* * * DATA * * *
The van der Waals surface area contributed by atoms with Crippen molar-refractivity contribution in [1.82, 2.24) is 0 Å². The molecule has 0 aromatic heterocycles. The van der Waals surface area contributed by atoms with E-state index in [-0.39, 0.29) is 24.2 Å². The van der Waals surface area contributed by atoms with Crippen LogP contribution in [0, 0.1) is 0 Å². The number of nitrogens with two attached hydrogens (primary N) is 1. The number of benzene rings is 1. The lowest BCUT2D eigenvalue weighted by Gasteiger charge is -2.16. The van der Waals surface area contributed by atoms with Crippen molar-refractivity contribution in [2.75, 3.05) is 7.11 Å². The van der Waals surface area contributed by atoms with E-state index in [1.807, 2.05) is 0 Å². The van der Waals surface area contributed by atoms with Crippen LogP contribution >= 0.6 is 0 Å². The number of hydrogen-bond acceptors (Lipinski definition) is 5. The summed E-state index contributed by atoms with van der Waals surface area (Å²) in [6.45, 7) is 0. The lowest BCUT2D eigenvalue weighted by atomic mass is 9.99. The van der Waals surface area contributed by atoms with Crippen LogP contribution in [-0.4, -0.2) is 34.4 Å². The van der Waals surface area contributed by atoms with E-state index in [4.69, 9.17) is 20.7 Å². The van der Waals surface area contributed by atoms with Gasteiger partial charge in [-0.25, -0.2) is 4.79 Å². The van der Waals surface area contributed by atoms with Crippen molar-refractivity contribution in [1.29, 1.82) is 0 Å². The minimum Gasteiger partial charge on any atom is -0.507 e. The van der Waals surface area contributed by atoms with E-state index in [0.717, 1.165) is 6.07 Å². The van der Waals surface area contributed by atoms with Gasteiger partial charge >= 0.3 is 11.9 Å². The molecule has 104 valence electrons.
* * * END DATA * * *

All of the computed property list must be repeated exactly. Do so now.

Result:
The van der Waals surface area contributed by atoms with Crippen molar-refractivity contribution in [1.82, 2.24) is 0 Å². The molecule has 0 aromatic heterocycles. The van der Waals surface area contributed by atoms with E-state index in [-0.39, 0.29) is 24.2 Å². The van der Waals surface area contributed by atoms with Crippen LogP contribution in [0, 0.1) is 0 Å². The number of nitrogens with two attached hydrogens (primary N) is 1. The number of benzene rings is 1. The lowest BCUT2D eigenvalue weighted by Gasteiger charge is -2.16. The van der Waals surface area contributed by atoms with Crippen molar-refractivity contribution in [2.75, 3.05) is 7.11 Å². The van der Waals surface area contributed by atoms with E-state index in [1.807, 2.05) is 0 Å². The van der Waals surface area contributed by atoms with Crippen LogP contribution >= 0.6 is 0 Å². The number of hydrogen-bond acceptors (Lipinski definition) is 5. The summed E-state index contributed by atoms with van der Waals surface area (Å²) in [6.45, 7) is 0. The lowest BCUT2D eigenvalue weighted by atomic mass is 9.99. The van der Waals surface area contributed by atoms with Crippen LogP contribution in [-0.4, -0.2) is 34.4 Å². The van der Waals surface area contributed by atoms with E-state index in [4.69, 9.17) is 20.7 Å². The van der Waals surface area contributed by atoms with Gasteiger partial charge in [-0.25, -0.2) is 4.79 Å². The van der Waals surface area contributed by atoms with Crippen molar-refractivity contribution in [1.29, 1.82) is 0 Å². The minimum Gasteiger partial charge on any atom is -0.507 e. The van der Waals surface area contributed by atoms with E-state index in [0.717, 1.165) is 6.07 Å². The van der Waals surface area contributed by atoms with Gasteiger partial charge >= 0.3 is 11.9 Å². The molecule has 104 valence electrons.